The attorney representing three Florida Supreme Court justices branded as "baseless" any suggestions that his clients have acted improperly.
Speaking for Justices Barbara Pariente, Fred Lewis and Peggy Quince -- all of whom face retention election this November -- attorney Dan Stengle said the judges "have done nothing even beyond what a candidate for merit retention without opposition may lawfully and appropriately do."
The Southeastern Law Foundation this week questioned whether the trio may be violating ethics rules because they are raising money in an effort to retain their seats on the high court.
"No man is above the law, particularly those charged with enforcing the law," said Shannon Goessling, executive director of the Georgia-based group that pushed to strip President Bill Clinton of his law license.
But Stengle staunchly defended his clients.
"The justices are authorized by the judicial canons and election law -- through their Committees of Responsible Persons -- to raise money even if they do not have organized opposition.
"I suggest that the Southeastern Legal Foundation do a little more in terms of legal research before making such accusations as it has here. The accusations are baseless," Stengle told Sunshine State News.
Goessling says her group has drawn no conclusions, but is conducting "due diligence to make sure there is no wrongdoing."
"We have no beef with the justices," she said, adding, "All of the conduct relating to the justices, the canons and the state Bar are part of our inquiry."
"If rules have been flouted, we are prepared to take action on behalf of interested citizens," Goessling said, noting that her group has served open-records requests into the judicial "opposition" issue.
Stengle has signed a "certification of active opposition," declaring that the justices have organized opposition.
But on Wednesday, he appeared to modify that assertion.
"The three justices standing for merit retention have taken no actions that would have required them to certify 'organized opposition,'" he said.
"In other words, the justices have done nothing in this campaign that is not allowable for justices running for merit retention without organized opposition, so there isn't any real issue here at all."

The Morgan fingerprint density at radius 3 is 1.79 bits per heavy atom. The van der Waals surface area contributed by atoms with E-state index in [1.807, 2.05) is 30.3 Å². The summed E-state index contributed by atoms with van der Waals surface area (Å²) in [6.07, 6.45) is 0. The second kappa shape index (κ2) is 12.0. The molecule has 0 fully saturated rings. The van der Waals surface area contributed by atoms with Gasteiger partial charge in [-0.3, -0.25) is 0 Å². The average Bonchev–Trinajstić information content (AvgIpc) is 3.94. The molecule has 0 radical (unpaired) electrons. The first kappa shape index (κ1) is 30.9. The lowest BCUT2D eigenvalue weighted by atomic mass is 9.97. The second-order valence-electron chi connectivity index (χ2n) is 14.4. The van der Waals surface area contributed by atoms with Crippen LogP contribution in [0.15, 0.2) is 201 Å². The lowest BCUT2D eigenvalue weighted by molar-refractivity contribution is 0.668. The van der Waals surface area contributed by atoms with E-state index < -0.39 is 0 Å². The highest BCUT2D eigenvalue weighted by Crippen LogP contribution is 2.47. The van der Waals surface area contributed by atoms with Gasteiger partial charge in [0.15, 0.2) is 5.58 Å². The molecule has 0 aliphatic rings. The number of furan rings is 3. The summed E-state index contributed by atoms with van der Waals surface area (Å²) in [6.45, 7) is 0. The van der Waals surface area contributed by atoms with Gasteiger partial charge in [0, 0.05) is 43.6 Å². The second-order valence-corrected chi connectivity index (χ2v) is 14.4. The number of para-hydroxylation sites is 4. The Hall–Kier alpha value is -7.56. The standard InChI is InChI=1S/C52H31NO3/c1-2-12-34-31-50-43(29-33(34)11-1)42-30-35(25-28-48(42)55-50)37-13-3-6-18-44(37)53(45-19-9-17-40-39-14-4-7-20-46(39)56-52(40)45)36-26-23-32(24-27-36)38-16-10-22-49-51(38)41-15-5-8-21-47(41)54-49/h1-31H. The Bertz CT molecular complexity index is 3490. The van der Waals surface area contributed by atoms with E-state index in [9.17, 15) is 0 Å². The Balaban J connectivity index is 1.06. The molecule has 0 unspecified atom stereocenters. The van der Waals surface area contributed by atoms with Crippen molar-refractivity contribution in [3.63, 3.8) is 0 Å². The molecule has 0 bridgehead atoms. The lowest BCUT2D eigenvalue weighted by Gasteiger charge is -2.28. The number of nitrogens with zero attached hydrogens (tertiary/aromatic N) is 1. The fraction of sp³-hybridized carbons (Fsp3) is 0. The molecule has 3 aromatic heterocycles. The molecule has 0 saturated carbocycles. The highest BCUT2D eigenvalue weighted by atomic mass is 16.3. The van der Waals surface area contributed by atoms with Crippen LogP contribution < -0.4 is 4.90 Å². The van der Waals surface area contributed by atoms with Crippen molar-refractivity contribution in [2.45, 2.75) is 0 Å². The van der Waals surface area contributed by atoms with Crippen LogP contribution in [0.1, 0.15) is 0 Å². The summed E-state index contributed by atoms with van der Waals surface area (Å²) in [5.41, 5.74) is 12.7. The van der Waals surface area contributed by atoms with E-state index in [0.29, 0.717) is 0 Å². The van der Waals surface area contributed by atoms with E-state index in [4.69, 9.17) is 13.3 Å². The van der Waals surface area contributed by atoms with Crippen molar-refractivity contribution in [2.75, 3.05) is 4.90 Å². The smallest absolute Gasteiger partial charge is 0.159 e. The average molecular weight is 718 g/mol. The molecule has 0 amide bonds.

Indeed, no group has stepped forward to wage an active campaign against Pariente, Lewis or Quince.
Restore Justice, a conservative watchdog group that monitors courts, has been critical of "activist judges," but its president, Jesse Phillips, said that's as far as his organization's efforts have gone.
"We certainly have concerns about some of the decisions that have come down from the court, but have never told anyone they should vote yes or no," Phillips said.
Restore Justice is classified as a "527" electioneering organization.
The Florida Bar has pledged to spend an unprecedented $300,000 on a voter "education campaign" about judicial retention elections.
Retention votes have been going on since 1978, and no Florida judge seeking a new six-year term has ever failed to win a majority vote.
Bar officials have repeatedly denied any involvement in electioneering.
"The Bar has no jurisdiction over judges and it would not be appropriate to comment on this matter," said Bar spokeswoman Francine Walker.
When Sunshine State News asked about the propriety of the Bar's outside general counsel, Barry Richard, co-hosting a fundraiser for the three justices this week in Tallahassee, Walker denied any conflict or collusion of interests.
"Mr. Richard is one of the Bar's outside legal counsels, and his letter of agreement with the Bar only addresses his provision of legal services as requested," Walker stated.
The fundraising event requested donations of $500 per judge.
Another simmering issue involves the use of court staff to process paperwork needed by the justices prior to the election deadline. Court proceedings were interrupted last month to give Pariente, Lewis and Quince time to sign what Stengle described as financial disclosure forms.
Stengle said the paperwork did not constitute "electioneering," and therefore violated no rules.
But Gov. Rick Scott, at the urging of state Rep. Scott Plakon, R-Longwood, has referred the matter to the Florida Department of Law Enforcement for review and possible investigation.
Reach Kenric Ward at email@example.com or at (772) 801-5341.